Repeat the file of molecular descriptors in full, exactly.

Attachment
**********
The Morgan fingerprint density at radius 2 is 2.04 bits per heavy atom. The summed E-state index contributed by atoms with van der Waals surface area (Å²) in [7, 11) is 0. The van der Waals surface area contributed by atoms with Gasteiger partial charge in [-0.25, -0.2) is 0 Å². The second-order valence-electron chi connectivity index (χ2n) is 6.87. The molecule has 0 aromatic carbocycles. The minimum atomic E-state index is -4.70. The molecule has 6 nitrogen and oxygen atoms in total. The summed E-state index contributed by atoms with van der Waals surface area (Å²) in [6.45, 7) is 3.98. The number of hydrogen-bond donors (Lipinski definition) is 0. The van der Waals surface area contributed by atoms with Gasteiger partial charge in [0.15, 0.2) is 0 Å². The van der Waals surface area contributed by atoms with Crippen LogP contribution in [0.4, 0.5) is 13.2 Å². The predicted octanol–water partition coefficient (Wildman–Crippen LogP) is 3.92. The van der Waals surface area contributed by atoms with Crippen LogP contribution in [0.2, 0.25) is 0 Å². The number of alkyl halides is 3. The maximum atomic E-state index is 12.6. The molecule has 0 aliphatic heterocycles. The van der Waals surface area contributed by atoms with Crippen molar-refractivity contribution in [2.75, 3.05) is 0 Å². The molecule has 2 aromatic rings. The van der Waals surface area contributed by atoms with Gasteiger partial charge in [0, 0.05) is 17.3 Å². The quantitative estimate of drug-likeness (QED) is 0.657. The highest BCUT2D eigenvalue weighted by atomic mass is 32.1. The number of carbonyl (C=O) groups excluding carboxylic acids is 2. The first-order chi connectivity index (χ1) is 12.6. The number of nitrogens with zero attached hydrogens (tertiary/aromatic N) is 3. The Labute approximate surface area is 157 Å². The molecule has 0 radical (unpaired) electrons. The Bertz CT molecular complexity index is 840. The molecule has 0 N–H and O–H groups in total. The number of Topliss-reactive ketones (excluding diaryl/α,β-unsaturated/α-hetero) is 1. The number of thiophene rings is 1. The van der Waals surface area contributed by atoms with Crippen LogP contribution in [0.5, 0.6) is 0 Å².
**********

The Morgan fingerprint density at radius 2 is 2.04 bits per heavy atom. The summed E-state index contributed by atoms with van der Waals surface area (Å²) in [7, 11) is 0. The van der Waals surface area contributed by atoms with Gasteiger partial charge in [-0.25, -0.2) is 0 Å². The second-order valence-electron chi connectivity index (χ2n) is 6.87. The molecule has 0 aromatic carbocycles. The minimum atomic E-state index is -4.70. The molecule has 6 nitrogen and oxygen atoms in total. The summed E-state index contributed by atoms with van der Waals surface area (Å²) in [6.45, 7) is 3.98. The number of hydrogen-bond donors (Lipinski definition) is 0. The van der Waals surface area contributed by atoms with Gasteiger partial charge in [0.15, 0.2) is 0 Å². The van der Waals surface area contributed by atoms with Crippen LogP contribution in [0.4, 0.5) is 13.2 Å². The predicted octanol–water partition coefficient (Wildman–Crippen LogP) is 3.92. The van der Waals surface area contributed by atoms with Crippen LogP contribution in [0.2, 0.25) is 0 Å². The number of alkyl halides is 3. The maximum atomic E-state index is 12.6. The molecule has 0 aliphatic heterocycles. The van der Waals surface area contributed by atoms with Crippen molar-refractivity contribution in [2.75, 3.05) is 0 Å². The molecule has 2 aromatic rings. The van der Waals surface area contributed by atoms with Gasteiger partial charge in [0, 0.05) is 17.3 Å². The quantitative estimate of drug-likeness (QED) is 0.657. The highest BCUT2D eigenvalue weighted by atomic mass is 32.1. The number of carbonyl (C=O) groups excluding carboxylic acids is 2. The first-order chi connectivity index (χ1) is 12.6. The number of nitrogens with zero attached hydrogens (tertiary/aromatic N) is 3. The Labute approximate surface area is 157 Å². The molecule has 0 radical (unpaired) electrons. The Bertz CT molecular complexity index is 840. The molecule has 0 N–H and O–H groups in total. The number of Topliss-reactive ketones (excluding diaryl/α,β-unsaturated/α-hetero) is 1. The number of thiophene rings is 1. The van der Waals surface area contributed by atoms with Crippen LogP contribution in [0.5, 0.6) is 0 Å².